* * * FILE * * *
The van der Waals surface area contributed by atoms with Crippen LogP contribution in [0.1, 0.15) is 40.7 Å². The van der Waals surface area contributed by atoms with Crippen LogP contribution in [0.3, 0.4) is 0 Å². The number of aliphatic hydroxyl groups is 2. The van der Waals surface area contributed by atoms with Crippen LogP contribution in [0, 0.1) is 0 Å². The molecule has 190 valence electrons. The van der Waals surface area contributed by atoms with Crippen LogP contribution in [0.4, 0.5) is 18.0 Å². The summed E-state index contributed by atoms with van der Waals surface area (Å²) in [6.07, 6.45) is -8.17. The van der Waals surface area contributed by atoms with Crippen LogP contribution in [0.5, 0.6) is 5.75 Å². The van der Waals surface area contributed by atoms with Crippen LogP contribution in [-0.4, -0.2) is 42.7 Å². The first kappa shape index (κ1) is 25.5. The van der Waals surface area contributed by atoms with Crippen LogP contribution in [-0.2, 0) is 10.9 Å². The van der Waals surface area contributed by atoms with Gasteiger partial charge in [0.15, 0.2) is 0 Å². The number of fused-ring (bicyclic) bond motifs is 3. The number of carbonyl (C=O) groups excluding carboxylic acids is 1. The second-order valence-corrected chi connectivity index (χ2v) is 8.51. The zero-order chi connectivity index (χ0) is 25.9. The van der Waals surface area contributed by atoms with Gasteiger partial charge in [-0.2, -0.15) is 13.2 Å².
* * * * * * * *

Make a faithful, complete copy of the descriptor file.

The van der Waals surface area contributed by atoms with Crippen LogP contribution in [0.1, 0.15) is 40.7 Å². The van der Waals surface area contributed by atoms with Crippen LogP contribution in [0.3, 0.4) is 0 Å². The number of aliphatic hydroxyl groups is 2. The van der Waals surface area contributed by atoms with Crippen LogP contribution in [0, 0.1) is 0 Å². The molecule has 190 valence electrons. The van der Waals surface area contributed by atoms with Crippen LogP contribution in [0.4, 0.5) is 18.0 Å². The summed E-state index contributed by atoms with van der Waals surface area (Å²) in [6.07, 6.45) is -8.17. The van der Waals surface area contributed by atoms with Crippen LogP contribution in [0.5, 0.6) is 5.75 Å². The van der Waals surface area contributed by atoms with Crippen LogP contribution in [-0.4, -0.2) is 42.7 Å². The first kappa shape index (κ1) is 25.5. The van der Waals surface area contributed by atoms with Crippen LogP contribution in [-0.2, 0) is 10.9 Å². The van der Waals surface area contributed by atoms with Gasteiger partial charge in [0.15, 0.2) is 0 Å². The number of fused-ring (bicyclic) bond motifs is 3. The number of carbonyl (C=O) groups excluding carboxylic acids is 1. The second-order valence-corrected chi connectivity index (χ2v) is 8.51. The zero-order chi connectivity index (χ0) is 25.9. The van der Waals surface area contributed by atoms with Gasteiger partial charge in [-0.2, -0.15) is 13.2 Å².